Army Poncho liner

poncho liner is a piece of field gear originating in the United States military intended to provide warmth in mild temperatures used as a field expedient sleeping bag when attached to the standard issue poncho by means of integral lengths of material which are looped through the poncho's eyelets.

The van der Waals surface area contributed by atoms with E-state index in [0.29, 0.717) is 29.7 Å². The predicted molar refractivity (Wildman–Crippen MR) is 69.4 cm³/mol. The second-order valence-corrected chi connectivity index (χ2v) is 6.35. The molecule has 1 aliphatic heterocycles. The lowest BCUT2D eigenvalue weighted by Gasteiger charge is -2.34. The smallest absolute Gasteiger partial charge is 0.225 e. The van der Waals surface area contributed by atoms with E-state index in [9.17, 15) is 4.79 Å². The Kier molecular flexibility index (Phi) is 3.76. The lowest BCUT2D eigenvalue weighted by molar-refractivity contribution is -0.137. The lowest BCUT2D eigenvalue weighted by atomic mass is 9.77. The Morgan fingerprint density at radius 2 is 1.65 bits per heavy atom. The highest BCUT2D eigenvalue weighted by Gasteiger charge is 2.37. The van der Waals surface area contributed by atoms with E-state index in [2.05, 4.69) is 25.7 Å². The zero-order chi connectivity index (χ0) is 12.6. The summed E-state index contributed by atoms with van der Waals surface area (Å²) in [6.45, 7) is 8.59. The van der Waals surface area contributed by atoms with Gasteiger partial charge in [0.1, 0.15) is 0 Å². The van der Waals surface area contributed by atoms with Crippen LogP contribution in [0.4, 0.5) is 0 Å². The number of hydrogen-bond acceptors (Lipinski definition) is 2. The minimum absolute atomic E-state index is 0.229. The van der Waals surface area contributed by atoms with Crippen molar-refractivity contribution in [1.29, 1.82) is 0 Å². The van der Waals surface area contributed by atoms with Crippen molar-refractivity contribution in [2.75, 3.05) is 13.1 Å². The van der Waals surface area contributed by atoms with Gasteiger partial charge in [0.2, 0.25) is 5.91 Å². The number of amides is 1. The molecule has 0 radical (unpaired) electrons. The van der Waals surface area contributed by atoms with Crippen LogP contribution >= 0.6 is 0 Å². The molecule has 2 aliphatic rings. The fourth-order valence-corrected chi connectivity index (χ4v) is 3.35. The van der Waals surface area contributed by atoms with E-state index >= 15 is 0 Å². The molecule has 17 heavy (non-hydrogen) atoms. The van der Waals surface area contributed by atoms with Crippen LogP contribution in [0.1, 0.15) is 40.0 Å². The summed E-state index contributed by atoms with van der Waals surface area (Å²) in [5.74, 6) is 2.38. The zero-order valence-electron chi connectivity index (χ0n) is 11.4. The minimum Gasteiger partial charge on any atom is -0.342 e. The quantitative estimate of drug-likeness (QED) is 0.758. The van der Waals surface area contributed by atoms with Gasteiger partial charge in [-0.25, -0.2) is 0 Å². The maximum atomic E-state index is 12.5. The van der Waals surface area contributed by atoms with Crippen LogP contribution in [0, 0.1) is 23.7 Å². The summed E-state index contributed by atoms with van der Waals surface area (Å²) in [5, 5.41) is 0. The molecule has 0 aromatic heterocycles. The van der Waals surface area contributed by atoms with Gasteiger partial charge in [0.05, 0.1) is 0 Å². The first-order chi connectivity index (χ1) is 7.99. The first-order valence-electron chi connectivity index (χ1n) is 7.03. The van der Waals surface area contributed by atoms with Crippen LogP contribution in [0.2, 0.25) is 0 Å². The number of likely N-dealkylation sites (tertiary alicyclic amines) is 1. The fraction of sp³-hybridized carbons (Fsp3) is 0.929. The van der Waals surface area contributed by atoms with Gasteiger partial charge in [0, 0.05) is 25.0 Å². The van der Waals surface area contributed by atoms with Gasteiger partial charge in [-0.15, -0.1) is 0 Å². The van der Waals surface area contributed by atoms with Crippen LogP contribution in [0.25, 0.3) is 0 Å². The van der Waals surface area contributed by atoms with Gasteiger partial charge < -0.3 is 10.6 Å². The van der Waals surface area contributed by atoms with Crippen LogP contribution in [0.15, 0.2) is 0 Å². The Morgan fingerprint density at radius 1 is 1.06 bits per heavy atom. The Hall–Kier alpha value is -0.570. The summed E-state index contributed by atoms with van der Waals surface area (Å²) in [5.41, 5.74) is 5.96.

The poncho liner consists of two layers of quilted nylon encasing a polyester loft filling. There were tie-cords on the corners and side that could be tied through matching grommets on rain ponchos. They measured 62 x 82 inches. Most examples are a variation of olive drab on one side and camouflage on the other, either ERDL pattern in earlier examples or the later Woodland pattern, as well as the MARPAT and Universal Camouflage Pattern and  MultiCam most recently. Commercial copies include features like thin sulate batting, a zippered edge and come in a greater range of colors. The CIA-funded Counterinsurgency Support Office (CISO) on Okinawa developed a lower cost smaller 49 x 75-inch gray-green poncho liner for used by the Special Forces-advised Civilian Irregular Defense Group (CIDG) in Vietnam.